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Risk of India-Pakistan War May Hang on the Fate of Downed Pilot

Risk of India-Pakistan War May Hang on the Fate of Downed PilotIndia and Pakistan, which have fought three major wars since the bloody partition of 1947, regularly exchange artillery and small-weapons fire across a disputed border. India’s Prime Minister Narendra Modi must contest a general election within weeks, while his counterpart, Imran Khan, faces a military that is seeking to assert its dominance when Pakistan is in the eye of a financial and economic storm.



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Saved from Pakistani mob, downed Indian pilot becomes face of Kashmir crisis

Saved from Pakistani mob, downed Indian pilot becomes face of Kashmir crisisWith Pakistani villagers and soldiers filming his capture and captivity on Wednesday in clips that have since gone viral on social media, the pilot identified by Islamabad as Indian Wing Commander Abhi Nandan has fast emerged as the human face of the dangerous flare-up between the arch-foes. India has not confirmed the pilot’s identity. The pilot and the Indian Air Force (IAF) are at the heart of the crisis between two countries who have conducted air strikes on each other’s territory in the last two days.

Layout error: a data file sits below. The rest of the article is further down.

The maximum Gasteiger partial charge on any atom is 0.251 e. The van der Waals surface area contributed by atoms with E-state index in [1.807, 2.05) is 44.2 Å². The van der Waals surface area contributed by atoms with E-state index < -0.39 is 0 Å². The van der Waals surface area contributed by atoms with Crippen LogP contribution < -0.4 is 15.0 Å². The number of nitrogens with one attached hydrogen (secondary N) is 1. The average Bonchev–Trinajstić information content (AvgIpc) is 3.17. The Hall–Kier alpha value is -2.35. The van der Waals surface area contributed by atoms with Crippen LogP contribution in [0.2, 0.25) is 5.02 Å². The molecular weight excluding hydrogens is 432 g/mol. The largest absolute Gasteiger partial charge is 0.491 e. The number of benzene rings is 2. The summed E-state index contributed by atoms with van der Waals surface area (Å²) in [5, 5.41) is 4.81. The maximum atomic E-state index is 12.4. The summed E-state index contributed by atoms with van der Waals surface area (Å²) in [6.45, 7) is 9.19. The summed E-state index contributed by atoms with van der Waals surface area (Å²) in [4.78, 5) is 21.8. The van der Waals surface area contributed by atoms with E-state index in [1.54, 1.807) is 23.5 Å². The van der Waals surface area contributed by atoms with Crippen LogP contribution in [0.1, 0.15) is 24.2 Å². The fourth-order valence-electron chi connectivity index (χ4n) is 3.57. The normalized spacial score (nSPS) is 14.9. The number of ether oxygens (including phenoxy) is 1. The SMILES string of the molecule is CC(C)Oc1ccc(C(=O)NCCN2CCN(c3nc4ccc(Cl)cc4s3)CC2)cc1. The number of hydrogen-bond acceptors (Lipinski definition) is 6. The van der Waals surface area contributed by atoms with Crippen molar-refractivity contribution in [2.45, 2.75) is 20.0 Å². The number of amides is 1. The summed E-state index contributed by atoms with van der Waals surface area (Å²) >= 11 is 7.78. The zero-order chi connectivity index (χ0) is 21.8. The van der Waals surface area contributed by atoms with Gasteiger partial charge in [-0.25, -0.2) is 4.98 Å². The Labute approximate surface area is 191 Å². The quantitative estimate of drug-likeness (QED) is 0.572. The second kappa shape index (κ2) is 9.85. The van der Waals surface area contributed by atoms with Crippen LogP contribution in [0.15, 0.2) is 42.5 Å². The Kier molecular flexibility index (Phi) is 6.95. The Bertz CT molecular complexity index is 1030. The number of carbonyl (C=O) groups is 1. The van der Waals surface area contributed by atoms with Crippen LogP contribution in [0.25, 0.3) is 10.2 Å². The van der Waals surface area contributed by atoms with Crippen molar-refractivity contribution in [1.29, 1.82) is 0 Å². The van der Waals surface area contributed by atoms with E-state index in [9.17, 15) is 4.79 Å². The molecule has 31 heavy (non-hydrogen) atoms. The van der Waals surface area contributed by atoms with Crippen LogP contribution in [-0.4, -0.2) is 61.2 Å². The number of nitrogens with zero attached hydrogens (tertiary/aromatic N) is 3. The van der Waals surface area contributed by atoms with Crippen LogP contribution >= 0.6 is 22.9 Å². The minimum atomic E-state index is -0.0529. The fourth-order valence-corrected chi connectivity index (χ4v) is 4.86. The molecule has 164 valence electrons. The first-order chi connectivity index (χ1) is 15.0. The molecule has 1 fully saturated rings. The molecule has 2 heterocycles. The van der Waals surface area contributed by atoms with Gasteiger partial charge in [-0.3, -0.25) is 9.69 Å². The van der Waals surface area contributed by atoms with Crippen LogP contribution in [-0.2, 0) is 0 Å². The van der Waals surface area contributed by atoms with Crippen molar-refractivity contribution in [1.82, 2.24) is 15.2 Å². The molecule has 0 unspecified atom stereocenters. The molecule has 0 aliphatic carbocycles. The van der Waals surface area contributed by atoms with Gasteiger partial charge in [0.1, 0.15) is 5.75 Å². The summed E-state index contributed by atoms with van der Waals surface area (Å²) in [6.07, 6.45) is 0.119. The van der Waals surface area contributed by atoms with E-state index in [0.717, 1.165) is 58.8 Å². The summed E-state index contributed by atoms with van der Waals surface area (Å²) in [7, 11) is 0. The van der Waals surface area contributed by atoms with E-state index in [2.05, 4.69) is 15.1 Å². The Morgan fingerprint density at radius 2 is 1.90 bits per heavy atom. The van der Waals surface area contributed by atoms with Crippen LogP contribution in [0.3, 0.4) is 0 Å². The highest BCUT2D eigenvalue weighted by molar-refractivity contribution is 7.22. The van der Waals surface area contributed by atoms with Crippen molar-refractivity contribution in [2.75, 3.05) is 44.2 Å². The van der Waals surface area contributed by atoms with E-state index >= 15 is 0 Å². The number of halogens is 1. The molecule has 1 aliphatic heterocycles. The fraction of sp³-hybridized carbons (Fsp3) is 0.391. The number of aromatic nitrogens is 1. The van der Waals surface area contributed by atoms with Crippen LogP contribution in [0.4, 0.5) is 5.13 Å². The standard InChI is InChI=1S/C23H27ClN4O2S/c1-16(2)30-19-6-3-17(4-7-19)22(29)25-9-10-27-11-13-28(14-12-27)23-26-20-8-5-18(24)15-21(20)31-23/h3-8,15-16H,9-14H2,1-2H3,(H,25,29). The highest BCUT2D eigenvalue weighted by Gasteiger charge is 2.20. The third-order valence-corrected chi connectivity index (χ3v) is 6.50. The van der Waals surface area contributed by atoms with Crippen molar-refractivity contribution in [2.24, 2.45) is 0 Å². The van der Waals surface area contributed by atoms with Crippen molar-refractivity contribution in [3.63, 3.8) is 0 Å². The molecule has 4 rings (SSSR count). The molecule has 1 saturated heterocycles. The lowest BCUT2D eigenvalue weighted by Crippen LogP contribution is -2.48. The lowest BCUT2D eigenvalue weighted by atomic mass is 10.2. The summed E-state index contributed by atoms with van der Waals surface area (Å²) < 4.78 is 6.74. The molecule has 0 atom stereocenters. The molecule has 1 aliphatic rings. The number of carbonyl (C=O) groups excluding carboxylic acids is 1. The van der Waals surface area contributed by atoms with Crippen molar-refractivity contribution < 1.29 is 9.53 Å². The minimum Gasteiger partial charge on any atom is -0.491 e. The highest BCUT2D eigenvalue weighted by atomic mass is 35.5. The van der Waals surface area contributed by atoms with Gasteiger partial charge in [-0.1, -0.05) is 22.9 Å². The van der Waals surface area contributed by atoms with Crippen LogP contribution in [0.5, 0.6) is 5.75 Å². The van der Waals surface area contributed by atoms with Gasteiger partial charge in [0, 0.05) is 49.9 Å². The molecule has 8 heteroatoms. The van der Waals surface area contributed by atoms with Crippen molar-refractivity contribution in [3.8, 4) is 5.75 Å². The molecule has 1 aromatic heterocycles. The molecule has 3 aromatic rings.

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Airlines Reroute Flights as India, Pakistan Fighters Downed

Airlines Reroute Flights as India, Pakistan Fighters DownedA United Continental Holdings Inc. flight from Newark Liberty International Airport to Delhi was re-routed to London and later canceled, while a Newark-Mumbai flight was shifted to Frankfurt. An Air Canada flight from Toronto to Delhi turned back Tuesday night over Ireland and was scrubbed when it arrived back in Canada. The South Asian nations are engaged in the most serious military confrontation in decades, after India said on Tuesday it killed hundreds of militants in a camp inside Pakistan.